Three care workers accused of child abuse at a residential child care centre run by Hong Kong charitable organisation Po Leung Kuk have been granted bail.

The women – surnamed Chow Tak-yuen, 33, Ting Oi-man, 28, Lui Shuk-yan, 25 – appeared in front of Principal Magistrate Peter Law at the Eastern Magistrates’ Courts on Wednesday, local media reported.

Eastern Magistrates' Courts
Eastern Magistrates’ Courts. Photo: Kelly Ho/HKFP.

Lui was arrested on Tuesday, while Chow and Ting were apprehended back in September but were granted bail. They all worked as child care providers in the “babies section” of the Po Leung Kuk centre in Causeway Bay.

The prosecution asked to adjourn the case as there were more than 50,000 hours of security camera footage and documents to be reviewed, Ming Pao reported. Law adjourned the case to March 29, while granting all defendants a cash bail of $10,000.

They cannot leave Hong Kong and must report to the police once a week. They are also barred from entering the Po Leung Kuk facility and contacting any other employees.

Alleged abuse

The trio stand accused of a total of eight counts of “ill-treatment or neglect by those in charge of [a] child or young person,” involving six children under three years old. The alleged offences happened from August 25 until September 14.

An anonymity order was granted to protect the victims’ identities.

Po Leung Kuk’s residential childcare centre. Photo: Screenshot, via Google Map.

The alleged abuse first came to light during an inspection by the Social Welfare Department in mid-September, when officials found a child being repeatedly pushed onto a play mat by an employee. More incidents of mistreatment were discovered when the department reviewed the centre’s security camera footage.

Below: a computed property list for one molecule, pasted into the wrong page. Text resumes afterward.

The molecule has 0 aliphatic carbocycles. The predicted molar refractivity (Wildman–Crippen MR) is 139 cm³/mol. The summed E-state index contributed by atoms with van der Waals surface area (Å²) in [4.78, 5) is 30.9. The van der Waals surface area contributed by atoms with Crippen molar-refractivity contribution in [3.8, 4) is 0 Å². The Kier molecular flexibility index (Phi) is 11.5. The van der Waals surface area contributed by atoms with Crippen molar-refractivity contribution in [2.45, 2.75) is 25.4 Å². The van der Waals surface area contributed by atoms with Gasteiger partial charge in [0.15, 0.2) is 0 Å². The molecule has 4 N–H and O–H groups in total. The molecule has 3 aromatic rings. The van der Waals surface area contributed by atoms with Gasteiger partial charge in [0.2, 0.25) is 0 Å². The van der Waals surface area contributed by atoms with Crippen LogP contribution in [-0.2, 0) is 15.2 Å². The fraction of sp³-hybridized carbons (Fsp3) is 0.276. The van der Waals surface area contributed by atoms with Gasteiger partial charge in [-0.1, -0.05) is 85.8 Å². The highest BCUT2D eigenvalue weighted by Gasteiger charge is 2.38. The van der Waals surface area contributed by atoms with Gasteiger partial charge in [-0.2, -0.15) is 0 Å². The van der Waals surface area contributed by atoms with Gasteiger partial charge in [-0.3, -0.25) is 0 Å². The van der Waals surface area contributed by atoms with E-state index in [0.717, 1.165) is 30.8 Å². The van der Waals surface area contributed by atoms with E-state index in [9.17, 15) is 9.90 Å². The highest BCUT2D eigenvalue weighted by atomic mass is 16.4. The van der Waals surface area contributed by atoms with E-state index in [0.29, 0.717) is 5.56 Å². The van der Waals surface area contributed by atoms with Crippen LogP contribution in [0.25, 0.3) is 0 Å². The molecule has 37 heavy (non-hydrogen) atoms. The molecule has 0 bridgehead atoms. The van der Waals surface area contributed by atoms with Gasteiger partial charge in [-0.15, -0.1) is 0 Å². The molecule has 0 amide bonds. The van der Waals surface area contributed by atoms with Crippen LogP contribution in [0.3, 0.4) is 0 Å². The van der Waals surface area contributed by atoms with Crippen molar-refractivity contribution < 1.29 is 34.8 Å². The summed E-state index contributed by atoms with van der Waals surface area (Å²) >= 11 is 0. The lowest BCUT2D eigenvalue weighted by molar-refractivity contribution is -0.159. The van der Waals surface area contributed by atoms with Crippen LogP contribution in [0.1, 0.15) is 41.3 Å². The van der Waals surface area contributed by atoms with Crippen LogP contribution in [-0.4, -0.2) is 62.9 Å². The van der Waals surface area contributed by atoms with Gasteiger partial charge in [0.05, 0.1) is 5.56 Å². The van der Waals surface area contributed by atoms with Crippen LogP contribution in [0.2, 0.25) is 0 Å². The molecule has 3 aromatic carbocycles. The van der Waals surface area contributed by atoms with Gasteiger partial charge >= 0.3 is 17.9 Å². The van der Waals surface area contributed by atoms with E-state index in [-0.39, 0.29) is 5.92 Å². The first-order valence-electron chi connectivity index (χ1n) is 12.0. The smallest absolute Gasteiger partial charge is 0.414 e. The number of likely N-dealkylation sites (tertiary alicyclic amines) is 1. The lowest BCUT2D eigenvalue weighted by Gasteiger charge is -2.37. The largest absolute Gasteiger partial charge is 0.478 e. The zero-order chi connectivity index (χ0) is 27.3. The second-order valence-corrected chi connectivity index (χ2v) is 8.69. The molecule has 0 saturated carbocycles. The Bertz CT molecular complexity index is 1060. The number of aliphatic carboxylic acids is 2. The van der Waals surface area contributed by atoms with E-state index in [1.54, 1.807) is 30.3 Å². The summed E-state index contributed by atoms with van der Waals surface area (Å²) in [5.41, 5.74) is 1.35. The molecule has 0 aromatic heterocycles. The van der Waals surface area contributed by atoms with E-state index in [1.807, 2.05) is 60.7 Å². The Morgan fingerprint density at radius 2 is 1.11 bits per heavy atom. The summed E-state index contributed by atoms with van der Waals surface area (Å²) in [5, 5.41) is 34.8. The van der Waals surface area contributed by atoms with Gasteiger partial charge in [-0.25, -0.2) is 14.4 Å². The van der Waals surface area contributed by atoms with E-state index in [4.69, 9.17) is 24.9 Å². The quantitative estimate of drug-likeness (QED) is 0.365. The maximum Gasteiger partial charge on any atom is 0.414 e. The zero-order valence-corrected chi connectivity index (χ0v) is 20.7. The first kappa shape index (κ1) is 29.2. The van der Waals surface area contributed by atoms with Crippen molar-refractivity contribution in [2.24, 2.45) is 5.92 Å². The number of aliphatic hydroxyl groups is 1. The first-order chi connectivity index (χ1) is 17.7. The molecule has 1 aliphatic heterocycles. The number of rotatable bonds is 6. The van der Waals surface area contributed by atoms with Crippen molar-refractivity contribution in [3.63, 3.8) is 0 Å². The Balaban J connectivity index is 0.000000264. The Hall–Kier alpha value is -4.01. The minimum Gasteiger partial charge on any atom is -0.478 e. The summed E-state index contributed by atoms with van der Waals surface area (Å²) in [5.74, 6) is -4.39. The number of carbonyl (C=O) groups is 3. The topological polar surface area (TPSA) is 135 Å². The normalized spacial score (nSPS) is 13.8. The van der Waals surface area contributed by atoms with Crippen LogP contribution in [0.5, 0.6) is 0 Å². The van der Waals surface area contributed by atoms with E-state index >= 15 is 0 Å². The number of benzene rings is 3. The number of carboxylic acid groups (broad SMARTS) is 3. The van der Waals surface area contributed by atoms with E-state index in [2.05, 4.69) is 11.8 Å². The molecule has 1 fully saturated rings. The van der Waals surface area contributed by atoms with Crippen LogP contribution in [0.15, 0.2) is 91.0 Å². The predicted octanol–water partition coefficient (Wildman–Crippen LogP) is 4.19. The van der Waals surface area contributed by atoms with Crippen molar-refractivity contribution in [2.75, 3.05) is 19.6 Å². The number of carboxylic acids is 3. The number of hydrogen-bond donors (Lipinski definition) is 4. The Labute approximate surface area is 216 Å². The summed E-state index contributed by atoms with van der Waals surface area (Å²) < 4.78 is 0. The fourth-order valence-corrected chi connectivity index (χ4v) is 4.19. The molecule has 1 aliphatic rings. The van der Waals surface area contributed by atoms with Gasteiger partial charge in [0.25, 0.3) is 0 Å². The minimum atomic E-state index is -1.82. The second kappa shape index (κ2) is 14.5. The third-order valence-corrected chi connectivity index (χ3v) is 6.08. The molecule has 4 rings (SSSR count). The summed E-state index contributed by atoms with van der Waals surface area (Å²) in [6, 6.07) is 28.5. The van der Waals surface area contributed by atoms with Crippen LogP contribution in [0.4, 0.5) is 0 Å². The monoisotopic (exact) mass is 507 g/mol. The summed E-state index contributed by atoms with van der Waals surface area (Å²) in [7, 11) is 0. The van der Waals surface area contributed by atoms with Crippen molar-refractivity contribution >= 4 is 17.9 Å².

Po Leung Kuk. Photo: Screenshot, via Google Map.

The defence revealed that Chow and Ting have resigned, according to Ming Pao, while Lui currently works as a clerk at Po Leung Kuk, but will submit her resignation to adhere to her bail conditions.

Hong Chi Pinehill No.2 School

Meanwhile, police on Wednesday said that reports of suspected child abuse at Hong Chi Pinehill No. 2 School, an institution for students with intellectual disabilities, were unsubstantiated. A 48-year-old teacher at the school was arrested for making false reports of abuse after sending anonymous letters and videos of alleged abuses to parents, the Education Bureau and the media.

Reports of alleged child abuse at the special needs school came to light in early October, with teachers being accused of mistreating students by tying their wrists and covering a child’s head with a jacket when they threw a tantrum.

Hong Chi Pinehill No. 2 School
Hong Chi Pinehill No. 2 School in Tai Po. Photo: Hong Chi Pinehill No. 2 School.

The teacher was arrested on Monday on suspicion of accessing a computer with dishonest intent and causing wasteful employment of the police. Laptops, memory sticks, stacks of envelopes and postage stamps were among the evidence collected from her residence and office.

Police said the allegations made against the school and certain teaching staff were “exaggerated and false” after speaking with the parties involved and reviewing school records. The videos that appeared to show physical mistreatment were filmed four to eight years ago, they said, with some filmed secretly by the suspect, who has worked at the school for 10 years.

mo siu hei
Chief Inspector of Police Regional Crime Unit New Territories North Mo Siu-hei (right). Photo: Screenshot, via HK Police.

“The content of the letters targeted the school’s management and specific teaching staff. We do not rule out that someone fabricated the anonymous letters accusing staff of abusing children out of dissatisfaction with their working arrangements,” Chief Inspector Mo Siu-hei said.

Mo said the police strongly condemned acts that abused a mechanism aimed at protecting children for personal motives such as revenge.

Clarification 11/11/2022: An earlier version of this article contained the wrong spelling of Ting Oi-man’s surname as Ding, because it had been translated.

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Almond Li is a Hong Kong-based journalist who previously worked for Reuters and Happs TV as a freelancer, and as a reporter at Hong Kong International Business Channel, Citizen News and Commercial Radio Hong Kong. She earned her Masters in Journalism at the University of Southern California. She has an interest in LGBT+, mental health and environmental issues.